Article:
Police Selection the Selection Process for Aspirant Essay

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Police Selection

The Selection Process for Aspirant State Police Officers

Becoming a police officer at the state level requires dedication, courage and tenacity. Indeed, the process for state officers can often be more streamlined, bureaucratic and selective than that engaged at the municipal or local levels. Therefore, becoming a State Trooper will call for a commitment to the recruitment, preparation, testing, and training processes that are streamlined and specific to each state. As the discussion here shows, there are a number of eligibility requirements, guidelines and expectations which can help the aspirant officer navigate the process.

According to the Law Enforcement Preparation Center (LEPC), the process of being hired into a department as a state level officer can actually take up to 9 months. This is because of the lengthy testing, monitoring and training periods which follow the acceptance of the candidate's application. According to the LEPC, "the requirements to be a police officer differ from agency to agency, but there are some general requirements most departments across the country use to measure a potential prospect." (LEPC, p. 1) Accordingly, the LEPC indicates that basic eligibility for most states calls for U.S. citizenship, a clean criminal record, a clean record on domestic assault, a drive's license which has never been revoked, no past of having been dishonorably discharged from any type of government agency, no unsettled criminal or civil cases pending, proof of being 21 years of age, a health credit history and a high school diploma or GED. (LEPC, p. 1) These requirements constitute the basic conditions which all prospective state officers must first meet in order to proceed to application.

Once this threshold has been met, an application may be submitted to the state agency, which, upon acceptance, will initiate a series of evaluation procedures. A document which specifies the subsequent steps for the state of Indiana demonstrates the traditional sequence of such evaluations. Accordingly, the Indiana State Police (ISP)(2009), indicate that those applying to become officers who are selected for continuation to the next step are invited to take a written examination. According to the ISP, "All candidates who successfully complete the Written Examination will be tested for their ability to comply with the Preliminary Physical Ability Testing. All candidates who successfully complete the Background Investigation will be tested for their ability to comply with the ILEA's Entrance Standards." (ISP, p. 1) The ISP reports that no officer applying is to make any inquiry during the time of pending application consideration and that a failure to pass any of the required evaluations noted here above will result in immediate dismissal from the selection process. In the state of Indiana, this portion of the process is projected to take roughly 7 months to complete. (ISP, p. 1)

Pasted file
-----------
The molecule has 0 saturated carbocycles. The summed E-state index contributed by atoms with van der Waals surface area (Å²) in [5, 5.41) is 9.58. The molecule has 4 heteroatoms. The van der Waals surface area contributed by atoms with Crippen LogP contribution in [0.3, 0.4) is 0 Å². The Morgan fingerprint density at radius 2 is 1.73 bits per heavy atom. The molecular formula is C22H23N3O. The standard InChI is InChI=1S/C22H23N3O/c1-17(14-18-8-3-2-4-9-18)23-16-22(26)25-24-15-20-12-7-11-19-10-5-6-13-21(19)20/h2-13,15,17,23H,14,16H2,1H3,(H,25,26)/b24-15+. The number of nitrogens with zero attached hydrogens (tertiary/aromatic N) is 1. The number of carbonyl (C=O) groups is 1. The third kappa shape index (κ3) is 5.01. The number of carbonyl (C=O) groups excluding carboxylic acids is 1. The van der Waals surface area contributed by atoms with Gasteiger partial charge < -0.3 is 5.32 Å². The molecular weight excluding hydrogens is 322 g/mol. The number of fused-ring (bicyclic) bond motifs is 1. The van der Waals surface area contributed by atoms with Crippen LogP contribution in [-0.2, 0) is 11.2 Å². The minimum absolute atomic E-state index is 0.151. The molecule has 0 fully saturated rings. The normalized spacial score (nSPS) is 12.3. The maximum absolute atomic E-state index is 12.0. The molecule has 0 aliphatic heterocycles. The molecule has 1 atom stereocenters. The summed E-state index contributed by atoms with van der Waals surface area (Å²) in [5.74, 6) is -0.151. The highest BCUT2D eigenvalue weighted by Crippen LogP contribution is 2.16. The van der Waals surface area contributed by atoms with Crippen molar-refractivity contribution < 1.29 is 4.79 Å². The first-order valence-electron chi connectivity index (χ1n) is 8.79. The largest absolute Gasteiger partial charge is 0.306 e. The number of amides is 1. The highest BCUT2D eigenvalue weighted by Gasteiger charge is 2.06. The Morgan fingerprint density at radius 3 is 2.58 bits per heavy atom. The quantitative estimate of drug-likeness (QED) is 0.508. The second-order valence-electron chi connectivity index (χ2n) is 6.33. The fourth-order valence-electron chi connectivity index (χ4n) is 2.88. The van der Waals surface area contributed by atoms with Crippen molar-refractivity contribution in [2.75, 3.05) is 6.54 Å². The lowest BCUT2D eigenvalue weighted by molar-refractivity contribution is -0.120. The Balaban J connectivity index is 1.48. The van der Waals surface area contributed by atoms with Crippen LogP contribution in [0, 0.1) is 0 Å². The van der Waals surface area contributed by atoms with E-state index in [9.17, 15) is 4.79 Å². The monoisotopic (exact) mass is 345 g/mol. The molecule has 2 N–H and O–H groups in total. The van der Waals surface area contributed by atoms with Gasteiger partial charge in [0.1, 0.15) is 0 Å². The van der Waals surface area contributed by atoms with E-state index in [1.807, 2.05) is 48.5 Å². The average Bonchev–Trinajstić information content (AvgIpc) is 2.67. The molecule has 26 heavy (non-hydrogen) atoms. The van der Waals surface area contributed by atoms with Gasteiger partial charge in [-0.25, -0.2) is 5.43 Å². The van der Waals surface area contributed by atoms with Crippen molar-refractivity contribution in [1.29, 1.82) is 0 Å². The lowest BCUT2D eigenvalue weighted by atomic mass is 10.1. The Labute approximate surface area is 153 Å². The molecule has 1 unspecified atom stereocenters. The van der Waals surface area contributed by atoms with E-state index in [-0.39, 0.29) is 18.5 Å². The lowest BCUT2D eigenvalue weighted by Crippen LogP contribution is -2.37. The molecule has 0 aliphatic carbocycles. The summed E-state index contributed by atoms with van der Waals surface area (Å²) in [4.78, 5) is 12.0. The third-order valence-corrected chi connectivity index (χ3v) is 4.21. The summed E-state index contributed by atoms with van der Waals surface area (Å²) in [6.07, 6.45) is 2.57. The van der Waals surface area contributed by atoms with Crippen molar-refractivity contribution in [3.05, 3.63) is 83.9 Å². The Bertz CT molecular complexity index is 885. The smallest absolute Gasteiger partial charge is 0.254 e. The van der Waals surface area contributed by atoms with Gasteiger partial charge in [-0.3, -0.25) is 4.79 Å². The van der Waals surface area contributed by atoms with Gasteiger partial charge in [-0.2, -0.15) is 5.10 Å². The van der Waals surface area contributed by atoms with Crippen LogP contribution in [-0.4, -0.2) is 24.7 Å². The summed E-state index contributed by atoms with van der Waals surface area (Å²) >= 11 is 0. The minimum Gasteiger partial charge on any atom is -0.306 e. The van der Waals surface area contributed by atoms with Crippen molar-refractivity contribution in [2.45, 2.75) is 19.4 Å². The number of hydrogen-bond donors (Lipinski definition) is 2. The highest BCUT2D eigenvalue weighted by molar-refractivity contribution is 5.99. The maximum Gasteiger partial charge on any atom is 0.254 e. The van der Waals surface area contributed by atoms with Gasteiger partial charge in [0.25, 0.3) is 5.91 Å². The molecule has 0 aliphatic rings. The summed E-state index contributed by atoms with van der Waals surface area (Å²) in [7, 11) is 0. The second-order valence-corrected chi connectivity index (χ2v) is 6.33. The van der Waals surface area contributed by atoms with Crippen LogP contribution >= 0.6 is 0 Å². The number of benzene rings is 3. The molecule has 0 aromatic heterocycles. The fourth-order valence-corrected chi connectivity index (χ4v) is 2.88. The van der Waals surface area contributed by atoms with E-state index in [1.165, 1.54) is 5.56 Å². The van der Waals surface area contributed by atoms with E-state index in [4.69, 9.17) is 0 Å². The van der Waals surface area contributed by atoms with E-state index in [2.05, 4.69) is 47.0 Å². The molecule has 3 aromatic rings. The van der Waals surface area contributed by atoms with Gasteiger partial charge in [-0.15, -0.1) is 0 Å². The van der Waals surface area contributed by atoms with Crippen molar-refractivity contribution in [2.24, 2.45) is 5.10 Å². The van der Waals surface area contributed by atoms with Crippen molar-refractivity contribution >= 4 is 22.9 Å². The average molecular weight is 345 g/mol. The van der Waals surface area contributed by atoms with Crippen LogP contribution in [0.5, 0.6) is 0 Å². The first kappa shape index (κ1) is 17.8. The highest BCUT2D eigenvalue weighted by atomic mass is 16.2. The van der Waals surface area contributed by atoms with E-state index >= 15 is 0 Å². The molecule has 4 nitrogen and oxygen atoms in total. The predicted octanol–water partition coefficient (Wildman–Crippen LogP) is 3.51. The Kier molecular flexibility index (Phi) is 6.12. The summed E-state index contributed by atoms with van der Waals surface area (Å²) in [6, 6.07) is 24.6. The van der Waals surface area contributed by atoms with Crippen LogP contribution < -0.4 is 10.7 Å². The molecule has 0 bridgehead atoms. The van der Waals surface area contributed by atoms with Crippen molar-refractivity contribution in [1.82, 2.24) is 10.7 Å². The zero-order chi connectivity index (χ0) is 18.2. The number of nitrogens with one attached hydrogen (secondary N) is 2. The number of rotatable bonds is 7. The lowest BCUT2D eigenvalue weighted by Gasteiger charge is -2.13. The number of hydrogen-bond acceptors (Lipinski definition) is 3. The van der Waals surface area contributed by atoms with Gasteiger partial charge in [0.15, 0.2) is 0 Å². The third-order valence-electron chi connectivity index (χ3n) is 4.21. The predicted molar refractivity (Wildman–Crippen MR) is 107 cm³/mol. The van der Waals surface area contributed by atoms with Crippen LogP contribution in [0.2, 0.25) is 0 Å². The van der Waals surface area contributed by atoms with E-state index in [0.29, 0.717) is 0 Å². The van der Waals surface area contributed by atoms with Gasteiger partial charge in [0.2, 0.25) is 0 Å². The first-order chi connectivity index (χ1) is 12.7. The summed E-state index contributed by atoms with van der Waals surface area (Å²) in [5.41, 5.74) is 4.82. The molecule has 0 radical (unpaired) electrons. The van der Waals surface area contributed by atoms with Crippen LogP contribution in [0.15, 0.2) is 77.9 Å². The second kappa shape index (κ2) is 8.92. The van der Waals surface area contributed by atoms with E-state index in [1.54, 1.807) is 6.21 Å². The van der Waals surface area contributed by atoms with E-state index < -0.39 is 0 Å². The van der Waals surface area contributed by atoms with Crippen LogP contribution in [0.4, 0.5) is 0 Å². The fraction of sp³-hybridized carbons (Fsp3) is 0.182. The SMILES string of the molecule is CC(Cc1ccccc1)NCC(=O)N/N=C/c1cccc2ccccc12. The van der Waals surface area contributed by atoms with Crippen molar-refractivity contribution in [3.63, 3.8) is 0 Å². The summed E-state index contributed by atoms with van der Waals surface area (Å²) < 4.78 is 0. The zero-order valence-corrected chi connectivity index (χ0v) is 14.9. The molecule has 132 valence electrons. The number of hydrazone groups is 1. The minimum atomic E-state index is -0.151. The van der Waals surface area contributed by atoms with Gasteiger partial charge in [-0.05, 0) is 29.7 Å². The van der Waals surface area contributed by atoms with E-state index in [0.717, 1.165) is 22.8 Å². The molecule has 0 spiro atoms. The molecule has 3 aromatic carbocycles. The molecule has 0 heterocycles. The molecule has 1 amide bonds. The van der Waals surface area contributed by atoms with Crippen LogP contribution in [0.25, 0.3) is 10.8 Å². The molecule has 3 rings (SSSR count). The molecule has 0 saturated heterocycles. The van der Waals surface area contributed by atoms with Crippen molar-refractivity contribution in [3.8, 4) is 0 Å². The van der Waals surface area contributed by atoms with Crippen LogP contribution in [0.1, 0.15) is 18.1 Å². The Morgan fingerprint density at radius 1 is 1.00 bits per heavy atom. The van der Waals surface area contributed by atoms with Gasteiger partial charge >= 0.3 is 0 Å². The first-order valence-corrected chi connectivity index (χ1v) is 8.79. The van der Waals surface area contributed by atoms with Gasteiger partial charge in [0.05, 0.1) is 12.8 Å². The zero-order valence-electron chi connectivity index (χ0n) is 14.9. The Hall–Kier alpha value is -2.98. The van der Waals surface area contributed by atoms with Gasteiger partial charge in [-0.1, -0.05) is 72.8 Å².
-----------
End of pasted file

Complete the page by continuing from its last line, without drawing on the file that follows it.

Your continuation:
The remainder of this duration is occupied by a battery of tests generally designed to test the physical, emotional, ethical and practical capacity of individual applicants to handle life as part of a state police agency. These tests will run the gamut and vary from one state to the next. However, there are a number of procedures which have become largely standardized as best practices in determining the suitability of applicants for the complex pressures of law enforcement. According to the text by the Learning Express Editors (LEE)(2010), across the wide spectrum of possible roles fulfilled by aspirant police officers, a number of entrance procedures have become normative. Among them, the LEE denotes, "in a review of selection procedures published by the Department of Justice's Bureau of Justice Statistics (BJS) in 2003, the most common screening procedures used by municipal police departments were (in their order of use): a background investigation, a personal interview (often conducted by the investigator assigned to do your background investigation, but sometimes a more formal process before a panel comprised of two or three members…

Sources Used in Document:

Works Cited:

Indiana State Police (ISP). (2009). State Troopers. In.gov.

Law Enforcement Preparation Center (LEPC). (2010). How To Become a Police Officer in Your State. Passthepolicetest.com.

Learning Express Editors (LEE). (2010). Becoming a Police Officer: The Selection Process. Education.com.

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